Democrats seek Harris boost in Senate race
Democrats are hoping that Sen. Kamala Harris (D-Calif.) can help boost the party’s candidates in key Senate races by helping to boost turnout by Black voters, particularly in the South.
Black voters make up large percentages of the Democratic electorate in Georgia, where Sen. David Perdue (R-Ga.) is in a toss-up race, and in South Carolina, where Sen. Lindsey Graham (R) is facing a serious challenge.
Democrats already hoped for strong voter turnout given support from Black voters for presumptive Democratic presidential nominee Joe Biden, along with Black antipathy for President Trump.
They’re now hoping the historic nature of the Harris pick — she is the first woman of color to be on a major party’s presidential ticket — will give turnout an extra push.
“If you’re looking at where Kamala Harris can make a difference, look at those Senate races in the two or three key states that might make the difference in gaining the majority,” said Jonathan Tasini, a progressive strategist and former national surrogate for Sen. Bernie Sanders’s (I-Vt.) 2016 presidential campaign.
“What she is a symbol for is not just African Americans, not just South Asians, but for people of color generally,” he said of Harris, who is the daughter of immigrants from Jamaica and India. “To win those Senate races, especially in Southern states where Democrats can only win statewide with a huge turnout, that’s where she could matter at the margins.”
There are already signs that Biden’s presidential campaign is building out Harris’s political team with an eye toward the South. On Tuesday, the campaign tapped its Southern Political Director Vince Evans as Harris’s new political director.
That move comes as Democrats eye the South with increasing optimism in their bid to recapture a majority in the Senate.
For much of the past year, the battle for the Senate has hinged on GOP-held seats in Arizona, Colorado, Maine and North Carolina. But two Republican-held seats in Georgia have come up for grabs in recent months, and Democrats believe they also have a chance to oust Graham in the GOP stronghold of South Carolina.
In Georgia, Perdue is facing a tightening race against Democrat Jon Ossoff, with recent polls showing the GOP incumbent leading by only a few points. Likewise, Democrats believe they have a shot at flipping the state’s other Senate seat, currently held by Sen. Kelly Loeffler (R), in a special election in November.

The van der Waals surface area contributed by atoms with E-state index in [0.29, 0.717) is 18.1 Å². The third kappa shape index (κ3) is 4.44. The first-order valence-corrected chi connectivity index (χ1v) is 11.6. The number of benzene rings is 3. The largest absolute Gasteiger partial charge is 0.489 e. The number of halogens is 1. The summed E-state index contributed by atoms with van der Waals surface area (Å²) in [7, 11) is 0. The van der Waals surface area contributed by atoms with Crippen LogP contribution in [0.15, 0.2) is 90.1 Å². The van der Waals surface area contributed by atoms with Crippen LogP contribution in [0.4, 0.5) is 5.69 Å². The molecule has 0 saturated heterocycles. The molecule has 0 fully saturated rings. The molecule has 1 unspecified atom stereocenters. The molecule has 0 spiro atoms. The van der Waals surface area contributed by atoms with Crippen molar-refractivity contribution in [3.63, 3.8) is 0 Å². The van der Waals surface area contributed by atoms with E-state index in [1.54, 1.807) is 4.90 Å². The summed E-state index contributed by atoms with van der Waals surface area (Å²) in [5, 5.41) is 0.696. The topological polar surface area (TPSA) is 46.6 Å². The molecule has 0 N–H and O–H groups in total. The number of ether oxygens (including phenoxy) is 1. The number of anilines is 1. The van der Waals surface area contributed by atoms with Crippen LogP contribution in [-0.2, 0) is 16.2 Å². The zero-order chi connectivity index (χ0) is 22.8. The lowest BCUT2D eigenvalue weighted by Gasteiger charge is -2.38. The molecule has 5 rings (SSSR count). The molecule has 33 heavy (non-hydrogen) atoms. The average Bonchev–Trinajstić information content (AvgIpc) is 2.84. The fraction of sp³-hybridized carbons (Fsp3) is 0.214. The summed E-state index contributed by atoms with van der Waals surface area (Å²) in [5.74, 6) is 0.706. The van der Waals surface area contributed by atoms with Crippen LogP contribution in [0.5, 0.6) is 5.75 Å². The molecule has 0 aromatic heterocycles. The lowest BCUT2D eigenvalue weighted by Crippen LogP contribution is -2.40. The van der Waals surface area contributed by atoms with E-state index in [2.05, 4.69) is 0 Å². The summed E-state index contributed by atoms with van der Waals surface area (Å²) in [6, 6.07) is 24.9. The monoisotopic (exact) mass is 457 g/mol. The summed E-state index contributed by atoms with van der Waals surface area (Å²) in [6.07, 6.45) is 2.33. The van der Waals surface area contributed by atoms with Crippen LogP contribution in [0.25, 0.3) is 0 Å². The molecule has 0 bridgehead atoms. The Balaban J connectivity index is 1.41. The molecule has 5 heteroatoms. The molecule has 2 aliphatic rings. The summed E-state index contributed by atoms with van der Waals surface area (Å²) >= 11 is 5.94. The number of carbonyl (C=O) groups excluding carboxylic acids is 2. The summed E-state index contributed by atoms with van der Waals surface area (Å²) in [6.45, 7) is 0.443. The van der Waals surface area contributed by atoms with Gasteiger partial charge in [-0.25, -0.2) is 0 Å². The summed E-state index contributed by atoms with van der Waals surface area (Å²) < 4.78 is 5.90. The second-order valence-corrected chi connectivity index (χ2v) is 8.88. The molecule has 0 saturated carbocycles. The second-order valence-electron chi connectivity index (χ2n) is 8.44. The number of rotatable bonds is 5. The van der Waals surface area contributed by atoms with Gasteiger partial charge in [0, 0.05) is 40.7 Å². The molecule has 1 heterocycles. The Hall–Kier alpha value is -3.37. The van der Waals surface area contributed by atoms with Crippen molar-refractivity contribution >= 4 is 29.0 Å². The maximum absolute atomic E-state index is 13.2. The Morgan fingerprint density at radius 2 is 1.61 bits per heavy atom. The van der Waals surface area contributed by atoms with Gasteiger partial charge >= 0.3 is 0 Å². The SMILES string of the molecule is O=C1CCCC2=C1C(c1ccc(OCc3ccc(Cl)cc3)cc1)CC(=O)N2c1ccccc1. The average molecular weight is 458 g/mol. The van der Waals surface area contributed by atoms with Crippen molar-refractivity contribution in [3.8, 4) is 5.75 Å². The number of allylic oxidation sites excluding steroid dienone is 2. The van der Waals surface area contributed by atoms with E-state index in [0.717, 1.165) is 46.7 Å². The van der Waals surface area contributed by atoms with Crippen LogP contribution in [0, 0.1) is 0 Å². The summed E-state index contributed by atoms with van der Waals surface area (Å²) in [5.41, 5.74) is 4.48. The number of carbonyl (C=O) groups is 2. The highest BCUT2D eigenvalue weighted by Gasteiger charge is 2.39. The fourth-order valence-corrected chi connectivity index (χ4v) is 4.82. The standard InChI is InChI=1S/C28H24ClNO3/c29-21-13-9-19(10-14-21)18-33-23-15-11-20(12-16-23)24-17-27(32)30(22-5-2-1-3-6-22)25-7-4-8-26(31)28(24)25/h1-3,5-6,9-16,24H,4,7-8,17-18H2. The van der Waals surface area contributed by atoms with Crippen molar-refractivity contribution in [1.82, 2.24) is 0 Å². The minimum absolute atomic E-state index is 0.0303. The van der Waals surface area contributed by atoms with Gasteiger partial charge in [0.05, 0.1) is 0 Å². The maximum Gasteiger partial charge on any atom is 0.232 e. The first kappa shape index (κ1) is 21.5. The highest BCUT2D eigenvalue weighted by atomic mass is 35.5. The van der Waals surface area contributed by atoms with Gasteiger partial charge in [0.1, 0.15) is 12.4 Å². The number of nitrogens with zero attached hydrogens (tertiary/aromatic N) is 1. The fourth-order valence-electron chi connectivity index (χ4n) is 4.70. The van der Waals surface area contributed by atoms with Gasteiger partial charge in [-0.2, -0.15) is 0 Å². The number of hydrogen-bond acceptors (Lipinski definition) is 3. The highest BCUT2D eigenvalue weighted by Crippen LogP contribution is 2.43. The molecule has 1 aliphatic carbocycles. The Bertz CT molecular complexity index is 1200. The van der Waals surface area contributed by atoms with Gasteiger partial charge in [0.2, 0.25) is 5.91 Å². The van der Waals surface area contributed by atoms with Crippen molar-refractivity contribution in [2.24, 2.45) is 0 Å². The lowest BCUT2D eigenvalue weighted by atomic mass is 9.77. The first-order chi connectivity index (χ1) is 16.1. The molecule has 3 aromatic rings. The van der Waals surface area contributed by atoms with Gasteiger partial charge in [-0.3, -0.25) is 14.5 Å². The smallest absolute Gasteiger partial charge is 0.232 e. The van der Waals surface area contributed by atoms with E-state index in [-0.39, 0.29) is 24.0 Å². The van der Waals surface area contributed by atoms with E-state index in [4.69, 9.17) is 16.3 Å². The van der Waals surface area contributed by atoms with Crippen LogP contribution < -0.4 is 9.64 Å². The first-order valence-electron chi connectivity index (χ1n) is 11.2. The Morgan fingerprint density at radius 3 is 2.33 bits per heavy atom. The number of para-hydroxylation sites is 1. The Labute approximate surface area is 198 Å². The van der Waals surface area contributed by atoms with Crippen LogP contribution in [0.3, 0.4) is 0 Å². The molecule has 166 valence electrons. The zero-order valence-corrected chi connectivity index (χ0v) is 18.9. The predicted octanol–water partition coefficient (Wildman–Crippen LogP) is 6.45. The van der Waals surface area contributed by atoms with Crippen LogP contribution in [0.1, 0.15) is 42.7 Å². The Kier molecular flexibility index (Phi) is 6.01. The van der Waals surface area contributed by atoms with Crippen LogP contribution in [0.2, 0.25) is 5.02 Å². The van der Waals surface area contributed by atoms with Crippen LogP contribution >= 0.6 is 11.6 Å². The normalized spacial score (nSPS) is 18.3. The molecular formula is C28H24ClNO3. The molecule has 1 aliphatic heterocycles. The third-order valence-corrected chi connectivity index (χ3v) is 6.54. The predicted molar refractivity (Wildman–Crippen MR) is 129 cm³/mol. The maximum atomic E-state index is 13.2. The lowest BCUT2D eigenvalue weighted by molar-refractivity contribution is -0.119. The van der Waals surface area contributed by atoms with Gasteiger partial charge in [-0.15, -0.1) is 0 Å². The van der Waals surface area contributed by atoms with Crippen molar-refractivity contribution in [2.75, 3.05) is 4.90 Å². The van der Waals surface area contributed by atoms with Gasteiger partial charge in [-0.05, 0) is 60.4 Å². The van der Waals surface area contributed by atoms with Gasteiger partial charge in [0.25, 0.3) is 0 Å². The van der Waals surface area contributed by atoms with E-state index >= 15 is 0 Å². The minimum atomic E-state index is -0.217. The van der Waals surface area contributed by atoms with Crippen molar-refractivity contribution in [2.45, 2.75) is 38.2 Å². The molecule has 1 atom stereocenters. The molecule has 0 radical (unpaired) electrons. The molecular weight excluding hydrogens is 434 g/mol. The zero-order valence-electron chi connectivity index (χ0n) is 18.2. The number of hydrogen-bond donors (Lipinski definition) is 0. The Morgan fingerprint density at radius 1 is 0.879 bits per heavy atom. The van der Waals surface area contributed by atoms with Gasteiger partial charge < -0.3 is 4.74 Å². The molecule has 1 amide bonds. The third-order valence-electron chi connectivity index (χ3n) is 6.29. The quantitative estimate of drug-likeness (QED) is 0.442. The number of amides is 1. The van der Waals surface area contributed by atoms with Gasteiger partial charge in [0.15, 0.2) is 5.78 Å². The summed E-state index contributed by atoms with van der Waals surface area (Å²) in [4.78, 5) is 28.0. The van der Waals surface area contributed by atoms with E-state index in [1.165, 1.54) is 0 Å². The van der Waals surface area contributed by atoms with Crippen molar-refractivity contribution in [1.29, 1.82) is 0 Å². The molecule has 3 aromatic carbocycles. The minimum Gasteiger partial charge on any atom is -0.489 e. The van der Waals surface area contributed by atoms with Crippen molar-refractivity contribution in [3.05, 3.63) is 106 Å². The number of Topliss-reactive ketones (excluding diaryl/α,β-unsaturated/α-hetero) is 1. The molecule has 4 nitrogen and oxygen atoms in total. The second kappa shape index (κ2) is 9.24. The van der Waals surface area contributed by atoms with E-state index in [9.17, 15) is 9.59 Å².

South Carolina poses a tougher challenge for Democrats, but the party’s candidate Jaime Harrison has raked in staggering sums of money in recent months and some polls show him within striking distance of Graham.
Victories in either of those states would ease Democrats’ path to a Senate majority. Republicans currently hold a 53-47 seat advantage in the chamber, meaning Democrats will have to flip three or four GOP-held seats, depending on which party wins the White House, to take control of the Senate.
For Democrats to win in the South, it will almost certainly require high turnout among Black voters. While Biden already has broad support among those voters, some Democrats believe that having a woman of color like Harris at the top of ticket could help motivate people who may still be on the fence about voting in November.
“I think that this ticket will have a push and pull effect,” Antjuan Seawright, a South Carolina-based Democratic strategist, said. “It’ll pull up down-ballot candidates and it’ll push up turnout like we’ve never seen before.”
Harris is no stranger to campaigning in the South. During her bid for the Democratic presidential nomination last year, she built out an extensive campaign operation in South Carolina and held more events there than in any other early primary or caucus state.
Biden himself has proven popular among Democrats in the South. He won the South Carolina presidential primary by a nearly 30-point margin in February before going on to dominate the competition in other Southern states like North Carolina.
Seawright cautioned against tying Biden’s running mate choice to the prospects of Democratic Senate hopefuls in the South, saying that candidates such as Harrison and Cal Cunningham in North Carolina will still have to stand on their own if they hope to win in November.
“Use [the presidential ticket] where you can as an asset, but you still have to be laser focused on making the race about you,” Seawright said. “Let the top of the ticket do their part and you do your part.”
Christopher Devine, an assistant professor of political science at the University of Dayton who has written extensively on vice presidential candidates, said that running mates matter little in determining how voters cast their ballots. Because of that, Harris “probably isn’t changing the decision to show up in the first place,” he said.
“[Running mates] probably aren’t having a very big effect on whether people show up in the first place or how they’re voting in other down-ballot races,” Devine said.
But he said that having Harris on the ticket could affect how voters define the Democratic Party as a whole, and consequently, how they view the party’s Senate candidates.
“The main effect of the running mate is to actually change how people see the presidential candidate and in the same sense, I think they can affect how people see the party,” Devine said.
“In that sense, the choice of a running mate helps to define the party and therefore helps to define the choices that people make in a Senate race,” he continued. “It’s not just Tillis vs. Cunningham, but what kind of movement they represent.”
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